A child’s summer doesn’t have to be filled with camp and organized activities. Some parents decide not to send their children to camp at all, opting instead for a relaxed, unstructured few months.
This works best for parents who can tolerate a loose schedule and follow their child’s lead, and who don’t mind a day without plans. Parents who prefer more structure or who can’t let their child stay home because of work schedules can still set aside some free summer time for the family to take it easy together.
With guidance and supervision, children can find enjoyable things to do at home or in the neighborhood. Kids can play in sprinklers, plant a garden, fly kites, play with sand, play hopscotch, draw a chalk design on the sidewalk, skate, build a fort, go to playgrounds, or ride a bicycle. Kids can play with friends, play alone, take swimming lessons, or do things with the family. They can continue recreational classes and lessons they took during the school year.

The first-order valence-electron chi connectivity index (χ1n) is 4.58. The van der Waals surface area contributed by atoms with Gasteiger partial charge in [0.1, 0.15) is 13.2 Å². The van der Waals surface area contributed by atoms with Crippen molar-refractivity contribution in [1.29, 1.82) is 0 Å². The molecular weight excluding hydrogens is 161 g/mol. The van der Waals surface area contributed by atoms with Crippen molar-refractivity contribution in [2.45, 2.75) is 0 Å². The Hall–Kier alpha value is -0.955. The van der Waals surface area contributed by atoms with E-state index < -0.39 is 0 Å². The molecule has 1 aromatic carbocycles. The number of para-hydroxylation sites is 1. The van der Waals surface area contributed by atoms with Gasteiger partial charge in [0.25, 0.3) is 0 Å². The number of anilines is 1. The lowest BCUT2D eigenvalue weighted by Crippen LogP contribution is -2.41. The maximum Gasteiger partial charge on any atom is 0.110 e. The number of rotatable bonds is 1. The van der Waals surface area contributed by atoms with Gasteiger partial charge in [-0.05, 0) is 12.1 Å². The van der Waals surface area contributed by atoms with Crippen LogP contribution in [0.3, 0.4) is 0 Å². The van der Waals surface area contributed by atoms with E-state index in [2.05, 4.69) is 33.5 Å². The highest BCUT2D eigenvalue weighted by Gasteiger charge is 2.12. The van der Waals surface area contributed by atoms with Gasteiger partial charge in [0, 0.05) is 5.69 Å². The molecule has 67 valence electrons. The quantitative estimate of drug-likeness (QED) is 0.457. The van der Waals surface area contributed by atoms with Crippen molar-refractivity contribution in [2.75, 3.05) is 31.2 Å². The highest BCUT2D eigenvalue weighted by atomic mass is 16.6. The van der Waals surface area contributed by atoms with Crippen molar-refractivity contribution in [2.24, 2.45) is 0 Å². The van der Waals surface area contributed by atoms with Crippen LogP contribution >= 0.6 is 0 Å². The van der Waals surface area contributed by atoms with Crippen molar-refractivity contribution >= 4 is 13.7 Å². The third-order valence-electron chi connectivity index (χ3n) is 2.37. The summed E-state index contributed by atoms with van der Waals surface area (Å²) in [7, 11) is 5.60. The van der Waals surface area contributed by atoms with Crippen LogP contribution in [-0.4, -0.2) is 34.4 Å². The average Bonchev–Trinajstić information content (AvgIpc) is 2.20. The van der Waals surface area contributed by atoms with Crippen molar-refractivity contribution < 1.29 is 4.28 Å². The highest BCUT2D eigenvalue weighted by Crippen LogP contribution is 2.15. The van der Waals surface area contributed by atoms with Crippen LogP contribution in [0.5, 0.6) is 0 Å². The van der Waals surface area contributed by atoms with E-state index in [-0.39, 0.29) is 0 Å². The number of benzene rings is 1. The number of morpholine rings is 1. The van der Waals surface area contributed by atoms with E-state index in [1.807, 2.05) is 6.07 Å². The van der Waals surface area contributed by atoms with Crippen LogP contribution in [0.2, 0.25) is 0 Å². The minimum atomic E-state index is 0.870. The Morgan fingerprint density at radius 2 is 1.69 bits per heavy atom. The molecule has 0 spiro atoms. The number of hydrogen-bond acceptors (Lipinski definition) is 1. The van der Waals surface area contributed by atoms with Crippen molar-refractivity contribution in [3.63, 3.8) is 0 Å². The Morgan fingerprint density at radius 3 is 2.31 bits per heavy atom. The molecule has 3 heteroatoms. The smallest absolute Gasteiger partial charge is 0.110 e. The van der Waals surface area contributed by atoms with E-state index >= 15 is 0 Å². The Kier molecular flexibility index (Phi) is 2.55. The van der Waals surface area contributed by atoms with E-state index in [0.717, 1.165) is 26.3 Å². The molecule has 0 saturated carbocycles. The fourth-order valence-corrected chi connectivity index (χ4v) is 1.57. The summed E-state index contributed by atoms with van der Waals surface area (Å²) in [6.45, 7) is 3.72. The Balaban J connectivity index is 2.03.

Summer is an important time for families. Schedules are often less hectic, and there are more opportunities to be together. Even if both parents work, longer daylight hours leave evenings more open. If parents have errands, they can take their child along and include time for an ice cream stop. If they have to work over the weekend, they can take him with them and let him work at something too.
While your child is home, his friends may be off at camp; this won’t be a problem if he can occupy himself. But if he gets bored or lonely, you should help him find activities to get involved in. You may also decide to compromise and send him to camp for part of the summer, letting him have the rest of the summer free.